Would have been more interesting …
East sort of made this hand easy for me to be +490 in 3NT, but a little better defense at Trick 2 would still have allowed me to make twelve tricks.
I opened 2NT and partner looked for a heart fit before settling in 3NT.
Fortunately for me, East did not find a diamond lead, but instead led the ♣J.
I won the ♣J in hand and led a small heart from the ace. East rose with the ♥K and returned a diamond. Well, if hearts split I already have twelve tricks. More importantly, if hearts do not split, I have eleven tricks on top, the count rectified, and threats in all three non-club suits.
Reading West for the ♦K, I played a small diamond from dummy, winning the ♦A in hand. East was discovered to own four hearts, but no matter: with so many threat suits, a double squeeze (with spades as the pivot suit) had to work. When I ran all my rounded suit winners (last club shown below in parentheses, my discarding a heart on the last club), East did not pitch her winning heart and West did not pitch the ♦K and so the spades must be, and were, good for the twelfth trick (see below). Rewarding, but not really special.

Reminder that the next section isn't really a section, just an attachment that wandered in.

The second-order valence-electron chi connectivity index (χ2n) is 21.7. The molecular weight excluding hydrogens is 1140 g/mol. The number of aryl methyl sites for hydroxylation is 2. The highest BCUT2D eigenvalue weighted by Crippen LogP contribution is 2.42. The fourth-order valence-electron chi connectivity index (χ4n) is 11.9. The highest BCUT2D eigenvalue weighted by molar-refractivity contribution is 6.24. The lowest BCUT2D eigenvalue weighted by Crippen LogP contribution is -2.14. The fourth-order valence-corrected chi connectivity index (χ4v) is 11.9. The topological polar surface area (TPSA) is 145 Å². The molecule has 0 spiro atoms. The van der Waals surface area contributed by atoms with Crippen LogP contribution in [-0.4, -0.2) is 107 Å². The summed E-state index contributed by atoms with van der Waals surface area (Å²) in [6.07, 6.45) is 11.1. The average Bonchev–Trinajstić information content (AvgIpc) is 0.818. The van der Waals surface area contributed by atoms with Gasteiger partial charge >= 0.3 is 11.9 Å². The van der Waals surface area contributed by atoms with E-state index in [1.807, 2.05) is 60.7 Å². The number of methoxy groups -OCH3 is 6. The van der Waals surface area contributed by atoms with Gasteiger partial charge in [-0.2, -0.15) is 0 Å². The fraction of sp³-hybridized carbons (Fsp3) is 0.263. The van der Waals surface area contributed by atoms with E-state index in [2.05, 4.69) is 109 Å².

Let’s go back and assume that East tested me by ducking the ♥K, allowing me to win the ♥Q at Trick 2. How might the play go from there?
Well, if I divine the heart position, I can catch West in a strip squeeze (“squeeze without the count”). After four clubs and two hearts, everyone is down to seven cards before I play the last club winner (shown in parentheses).
When I lead the last club from dummy, West can discard one of his diamonds, and I can discard my last heart. No problem.
But then I can continue four rounds of spades, throwing West into the lead while I discard dummy’s two hearts. He must lead away from the ♦K and I earn my twelfth trick that way.
Much better blog material, but then I can write about that line as conjecture, anyway!